A story about the master Pakmo Drupa (1110-1170) illustrates this point. He first studied with many Kadampa masters but a question remained: What is the one thing that keeps us circling in samsara? He went to the famous Chapa Chokyi Senge (1109-1169) who answered, “Ignorance.” Since such general Dharma language can be found in many texts, it did not help Pakmo Drupa. He asked the same question of a Sakya Master and though the answer was better, it did not move him deeply. Finally, Pakmo Drupa went to see Gampopa, who replied, “The cause of samsara is your present consciousness.” Pakmo Drupa recognized the meaning, it immediately benefited his mind, and he saw its nature.

And so we do not need to search outside ourselves or go through all the hoops of reasoning and search outside ourselves; we simply relate directly to the appearance that is arising right now. If there is a lama with blessings and a student with good fortune, that student will be able to see into the nature of mind and know that the confusion is what is not truly established: it is not some other thing outside that needs to change.

We might manipulate appearances, deciding that this one is delusive and that one is not. We might pull out the delusive one and go through numerous presentations of why this one is so imperfect. Since this is not related to us inwardly or directly, we come to think that what is faulty is separate from us. This way of thinking is not helpful.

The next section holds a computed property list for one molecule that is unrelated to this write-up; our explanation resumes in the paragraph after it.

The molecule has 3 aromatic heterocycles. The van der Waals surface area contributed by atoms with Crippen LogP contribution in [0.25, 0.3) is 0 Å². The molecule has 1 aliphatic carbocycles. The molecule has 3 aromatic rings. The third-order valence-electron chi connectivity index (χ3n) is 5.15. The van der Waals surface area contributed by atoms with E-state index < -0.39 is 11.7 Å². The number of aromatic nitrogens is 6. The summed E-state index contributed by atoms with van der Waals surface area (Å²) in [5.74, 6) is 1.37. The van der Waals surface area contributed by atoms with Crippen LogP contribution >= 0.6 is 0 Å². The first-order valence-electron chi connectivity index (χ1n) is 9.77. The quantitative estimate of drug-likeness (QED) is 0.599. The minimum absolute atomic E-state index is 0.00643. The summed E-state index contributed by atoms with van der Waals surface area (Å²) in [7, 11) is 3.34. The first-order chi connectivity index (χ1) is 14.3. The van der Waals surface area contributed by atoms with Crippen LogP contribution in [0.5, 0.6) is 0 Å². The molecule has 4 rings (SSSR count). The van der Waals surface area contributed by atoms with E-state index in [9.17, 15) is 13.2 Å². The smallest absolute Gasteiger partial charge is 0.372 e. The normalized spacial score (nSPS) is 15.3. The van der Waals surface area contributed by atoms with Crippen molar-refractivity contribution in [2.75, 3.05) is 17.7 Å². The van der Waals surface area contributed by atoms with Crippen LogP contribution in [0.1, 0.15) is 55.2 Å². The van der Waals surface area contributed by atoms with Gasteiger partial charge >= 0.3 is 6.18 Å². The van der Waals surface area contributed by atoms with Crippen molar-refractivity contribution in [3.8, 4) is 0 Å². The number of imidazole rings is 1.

As mentioned earlier, the Karmapa said that there are two types of self: the illusory self that is imputed by thought, which exists conventionally, and the truly established self, which does not exist even on a conventional level. Since it is difficult for beginners to distinguish these two as separate things to be negated, many manuals of instruction state that both types of self (the conventionally existent and not) are negated together.

“Here is an essential point,” the Karmapa stated. “We need to look within our mind streams and recognize what needs to be negated, pinpoint what should be altered: this is what will undermine and weaken our massive clinging to a self. We might look at or teach hundreds or thousands of presentations about the Middle Way view or we might recite the root of Fundamental Verses of the Middle Way hundreds or thousands of times, but if these do not help us to change our minds and recognize their nature, they are of little use.” That was a brief presentation of the views of the Gelukpa school.

In his way of thinking, Mikyö Dorje emphasizes the three phases: pre-analytic, slightly analyzed, and fully analyzed. Even right now in our 21st century, these three are important. In the General Discussion of Validity, the Sixth Shamar, Chökyi Wangchuk, combines all his discussions of the philosophical schools from the Vaibashika onward with these three phases of analysis.